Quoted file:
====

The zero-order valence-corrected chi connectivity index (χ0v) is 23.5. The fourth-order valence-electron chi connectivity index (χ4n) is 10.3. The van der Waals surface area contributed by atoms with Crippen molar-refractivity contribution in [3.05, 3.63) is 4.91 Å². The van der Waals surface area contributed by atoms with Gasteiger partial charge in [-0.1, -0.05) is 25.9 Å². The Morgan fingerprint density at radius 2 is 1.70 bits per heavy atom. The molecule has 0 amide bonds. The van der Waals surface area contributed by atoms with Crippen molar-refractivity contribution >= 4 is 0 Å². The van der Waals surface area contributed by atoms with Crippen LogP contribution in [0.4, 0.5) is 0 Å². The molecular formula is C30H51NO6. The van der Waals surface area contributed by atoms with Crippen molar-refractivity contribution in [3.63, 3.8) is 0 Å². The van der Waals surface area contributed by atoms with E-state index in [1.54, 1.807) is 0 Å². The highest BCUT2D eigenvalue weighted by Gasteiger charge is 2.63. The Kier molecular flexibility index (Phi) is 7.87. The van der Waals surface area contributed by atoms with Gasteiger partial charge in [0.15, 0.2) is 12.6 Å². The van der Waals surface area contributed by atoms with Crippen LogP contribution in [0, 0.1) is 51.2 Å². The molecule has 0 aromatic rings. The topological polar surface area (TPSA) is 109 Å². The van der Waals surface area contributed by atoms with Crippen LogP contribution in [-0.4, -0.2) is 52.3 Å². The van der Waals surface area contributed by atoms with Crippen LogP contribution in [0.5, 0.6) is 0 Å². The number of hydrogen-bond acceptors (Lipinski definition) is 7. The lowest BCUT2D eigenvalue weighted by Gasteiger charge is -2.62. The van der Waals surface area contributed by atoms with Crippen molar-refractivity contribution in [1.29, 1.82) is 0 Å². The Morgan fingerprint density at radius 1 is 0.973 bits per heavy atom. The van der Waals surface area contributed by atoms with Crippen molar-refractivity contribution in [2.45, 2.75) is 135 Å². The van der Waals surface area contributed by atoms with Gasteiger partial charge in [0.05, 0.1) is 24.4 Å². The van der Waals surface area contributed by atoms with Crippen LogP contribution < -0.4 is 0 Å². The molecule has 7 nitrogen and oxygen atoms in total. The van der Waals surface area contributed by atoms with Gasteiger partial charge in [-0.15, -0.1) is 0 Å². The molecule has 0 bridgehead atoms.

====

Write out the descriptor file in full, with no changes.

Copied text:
The zero-order valence-corrected chi connectivity index (χ0v) is 23.5. The fourth-order valence-electron chi connectivity index (χ4n) is 10.3. The van der Waals surface area contributed by atoms with Crippen molar-refractivity contribution in [3.05, 3.63) is 4.91 Å². The van der Waals surface area contributed by atoms with Gasteiger partial charge in [-0.1, -0.05) is 25.9 Å². The Morgan fingerprint density at radius 2 is 1.70 bits per heavy atom. The molecule has 0 amide bonds. The van der Waals surface area contributed by atoms with Crippen molar-refractivity contribution >= 4 is 0 Å². The van der Waals surface area contributed by atoms with Crippen LogP contribution in [0.4, 0.5) is 0 Å². The molecular formula is C30H51NO6. The van der Waals surface area contributed by atoms with Crippen molar-refractivity contribution in [3.63, 3.8) is 0 Å². The van der Waals surface area contributed by atoms with E-state index in [1.54, 1.807) is 0 Å². The highest BCUT2D eigenvalue weighted by Gasteiger charge is 2.63. The Kier molecular flexibility index (Phi) is 7.87. The van der Waals surface area contributed by atoms with Gasteiger partial charge in [0.15, 0.2) is 12.6 Å². The van der Waals surface area contributed by atoms with Crippen LogP contribution in [0, 0.1) is 51.2 Å². The molecule has 0 aromatic rings. The topological polar surface area (TPSA) is 109 Å². The van der Waals surface area contributed by atoms with Crippen LogP contribution in [-0.4, -0.2) is 52.3 Å². The van der Waals surface area contributed by atoms with Crippen LogP contribution in [0.5, 0.6) is 0 Å². The number of hydrogen-bond acceptors (Lipinski definition) is 7. The lowest BCUT2D eigenvalue weighted by Gasteiger charge is -2.62. The van der Waals surface area contributed by atoms with Crippen molar-refractivity contribution in [1.29, 1.82) is 0 Å². The Morgan fingerprint density at radius 1 is 0.973 bits per heavy atom. The van der Waals surface area contributed by atoms with Crippen molar-refractivity contribution in [2.45, 2.75) is 135 Å². The van der Waals surface area contributed by atoms with Gasteiger partial charge in [0.05, 0.1) is 24.4 Å². The van der Waals surface area contributed by atoms with Crippen LogP contribution < -0.4 is 0 Å². The molecule has 7 nitrogen and oxygen atoms in total. The van der Waals surface area contributed by atoms with Gasteiger partial charge in [-0.15, -0.1) is 0 Å². The molecule has 0 bridgehead atoms.